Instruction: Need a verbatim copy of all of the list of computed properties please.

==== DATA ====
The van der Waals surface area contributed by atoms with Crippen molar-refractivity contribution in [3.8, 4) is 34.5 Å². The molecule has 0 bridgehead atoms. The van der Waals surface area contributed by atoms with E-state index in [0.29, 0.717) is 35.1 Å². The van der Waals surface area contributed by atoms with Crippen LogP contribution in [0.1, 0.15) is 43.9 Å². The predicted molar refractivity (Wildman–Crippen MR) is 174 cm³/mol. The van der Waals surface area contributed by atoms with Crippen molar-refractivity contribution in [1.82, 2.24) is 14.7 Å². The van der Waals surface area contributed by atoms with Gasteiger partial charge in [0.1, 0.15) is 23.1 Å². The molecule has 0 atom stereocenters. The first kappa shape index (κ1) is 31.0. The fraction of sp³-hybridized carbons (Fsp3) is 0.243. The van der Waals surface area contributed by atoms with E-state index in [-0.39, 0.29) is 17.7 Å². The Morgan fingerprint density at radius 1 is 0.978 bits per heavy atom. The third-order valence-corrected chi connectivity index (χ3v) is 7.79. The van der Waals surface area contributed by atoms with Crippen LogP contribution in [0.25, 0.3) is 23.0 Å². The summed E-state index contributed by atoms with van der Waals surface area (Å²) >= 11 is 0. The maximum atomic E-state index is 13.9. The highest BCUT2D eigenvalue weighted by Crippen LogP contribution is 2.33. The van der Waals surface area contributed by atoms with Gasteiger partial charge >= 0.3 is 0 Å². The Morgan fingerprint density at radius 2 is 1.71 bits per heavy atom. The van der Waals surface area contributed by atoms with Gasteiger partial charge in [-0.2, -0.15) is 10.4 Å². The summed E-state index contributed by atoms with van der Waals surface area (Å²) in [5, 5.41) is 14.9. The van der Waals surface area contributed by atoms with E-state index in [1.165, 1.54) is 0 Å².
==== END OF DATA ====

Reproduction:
The van der Waals surface area contributed by atoms with Crippen molar-refractivity contribution in [3.8, 4) is 34.5 Å². The molecule has 0 bridgehead atoms. The van der Waals surface area contributed by atoms with E-state index in [0.29, 0.717) is 35.1 Å². The van der Waals surface area contributed by atoms with Crippen LogP contribution in [0.1, 0.15) is 43.9 Å². The predicted molar refractivity (Wildman–Crippen MR) is 174 cm³/mol. The van der Waals surface area contributed by atoms with Crippen molar-refractivity contribution in [1.82, 2.24) is 14.7 Å². The van der Waals surface area contributed by atoms with Gasteiger partial charge in [0.1, 0.15) is 23.1 Å². The molecule has 0 atom stereocenters. The first kappa shape index (κ1) is 31.0. The fraction of sp³-hybridized carbons (Fsp3) is 0.243. The van der Waals surface area contributed by atoms with E-state index in [-0.39, 0.29) is 17.7 Å². The Morgan fingerprint density at radius 1 is 0.978 bits per heavy atom. The third-order valence-corrected chi connectivity index (χ3v) is 7.79. The van der Waals surface area contributed by atoms with Crippen LogP contribution in [0.25, 0.3) is 23.0 Å². The summed E-state index contributed by atoms with van der Waals surface area (Å²) >= 11 is 0. The maximum atomic E-state index is 13.9. The highest BCUT2D eigenvalue weighted by Crippen LogP contribution is 2.33. The van der Waals surface area contributed by atoms with Gasteiger partial charge >= 0.3 is 0 Å². The Morgan fingerprint density at radius 2 is 1.71 bits per heavy atom. The van der Waals surface area contributed by atoms with Gasteiger partial charge in [-0.2, -0.15) is 10.4 Å². The summed E-state index contributed by atoms with van der Waals surface area (Å²) in [5, 5.41) is 14.9. The van der Waals surface area contributed by atoms with E-state index in [1.165, 1.54) is 0 Å².